There's no way to reconcile it all, of course, but rather it seems the writers received broad outlines of the rules of the Convergence world with no one making sure one matched up to another. That doesn't take away from my general enjoyment of the book, but it betrays perhaps the swiftness with which the event was assembled. Story-wise, it also seems a bit easy that the antagonists are supposed to be Flashpoint characters, but the Question story invents a nondescript Harvey Dent doppleganger and the same with the Hawks in Nightwing/Oracle, instead of either using actual characters from the Flashpoint event or otherwise being less strict about antagonists from the same world throughout the Convergence "week."
Frank Tieri's Justice League here makes me nervous for his Catwoman. In a story spotlighting an all-female League, artist Vicente Cifuentes's overly sexualized figures are already troubling, but Tieri's heavy-handed slang doesn't help, like Vixen calling the other woman "girlfriends" twice in three pages. The story ends with Vixen seemingly being forced to shoot herself in the head by the Flashpoint Aquaman, only mitigated from a kill shot by a line of dialogue. Even then, we never see Vixen again or learn what happens to her, and what minor epilogue the book has focuses on the Flashpoint Aquaman and not the heroes. Convergence is meant to be a celebration of seeing old friends, and brutally wounding and then ignoring one doesn't seem in line with that.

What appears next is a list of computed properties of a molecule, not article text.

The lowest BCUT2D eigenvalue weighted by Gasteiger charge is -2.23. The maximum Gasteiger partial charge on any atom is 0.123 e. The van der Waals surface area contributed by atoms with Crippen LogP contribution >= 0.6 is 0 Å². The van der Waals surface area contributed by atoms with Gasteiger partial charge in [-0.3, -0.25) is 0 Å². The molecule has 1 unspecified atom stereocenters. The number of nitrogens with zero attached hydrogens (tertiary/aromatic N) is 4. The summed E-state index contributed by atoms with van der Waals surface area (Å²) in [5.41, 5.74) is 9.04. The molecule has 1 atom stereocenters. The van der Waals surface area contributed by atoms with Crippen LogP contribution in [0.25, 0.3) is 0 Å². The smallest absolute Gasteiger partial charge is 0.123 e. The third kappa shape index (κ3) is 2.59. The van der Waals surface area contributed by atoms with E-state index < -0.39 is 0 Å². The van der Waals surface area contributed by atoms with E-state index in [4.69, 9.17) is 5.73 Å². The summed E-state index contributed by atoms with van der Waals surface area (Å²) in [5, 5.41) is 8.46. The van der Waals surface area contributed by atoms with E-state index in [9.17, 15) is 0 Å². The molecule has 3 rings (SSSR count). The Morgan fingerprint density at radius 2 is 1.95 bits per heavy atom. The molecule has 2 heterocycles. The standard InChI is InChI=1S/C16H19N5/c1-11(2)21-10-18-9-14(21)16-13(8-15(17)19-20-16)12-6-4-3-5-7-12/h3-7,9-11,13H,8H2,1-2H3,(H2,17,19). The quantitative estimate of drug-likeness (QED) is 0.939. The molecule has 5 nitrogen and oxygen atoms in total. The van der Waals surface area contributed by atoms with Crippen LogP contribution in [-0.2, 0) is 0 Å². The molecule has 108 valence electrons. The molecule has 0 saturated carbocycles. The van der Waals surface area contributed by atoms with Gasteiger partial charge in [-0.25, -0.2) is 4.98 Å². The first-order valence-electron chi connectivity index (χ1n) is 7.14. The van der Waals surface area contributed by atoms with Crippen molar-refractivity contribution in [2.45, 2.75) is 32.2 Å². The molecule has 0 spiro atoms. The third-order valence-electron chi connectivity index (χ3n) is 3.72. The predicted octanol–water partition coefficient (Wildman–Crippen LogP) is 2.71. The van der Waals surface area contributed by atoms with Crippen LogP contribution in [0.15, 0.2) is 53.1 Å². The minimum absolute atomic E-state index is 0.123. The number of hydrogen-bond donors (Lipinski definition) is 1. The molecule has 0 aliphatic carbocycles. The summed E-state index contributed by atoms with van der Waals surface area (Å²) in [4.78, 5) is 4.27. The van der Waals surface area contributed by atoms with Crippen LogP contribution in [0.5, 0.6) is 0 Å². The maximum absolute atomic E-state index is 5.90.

Kwitney's Batgirl falls into the easy trap of making Stephanie Brown a bit more tentative than she ought be. Stephanie has often been misused as an easy "whiner character" in stories, and Kwitney writes her from too early in Bryan Q. Miller's great Batgirl run, if not from earlier, than from the end of Miller's run where this character should come from. At the same time, I'd have happily bought a Batgirl/Black Bat/Red Robin ongoing back in the day (Edit: "Rebirth delivers!), and Kwitney does get the stilted self-righteousness of this era's Tim Drake just right. If we posit this as the last pre-Flashpoint Stephanie Brown story (though it's hard to top Miller's conclusion), I'm glad Kwitney subverted the typical romantic conclusion for something that better reflects Stephanie and Tim's missed connections.
Coming out of Convergence: Flashpoint Book One, I would oh-so-happily read a Question Renee Montoya series by Greg Rucka in the DC "Rebirth" universe; clearly the character reads just as freshly as she did back in the day. But I'm also plenty eager to pick up Dan Jurgens's Superman: Lois and Clark now; that Jurgens uses Professor Hamilton, for instance, shows the kind of deference to the past that I'm hoping for from the miniseries (though I also hope Jurgens leaves behind such dated dialogue as Jimmy Olsen saying, "Do watcha gotta"). In all this is a good start, plenty to make me continue on with the Convergence miniseries.
[Includes original covers, biography pages, issue pencils]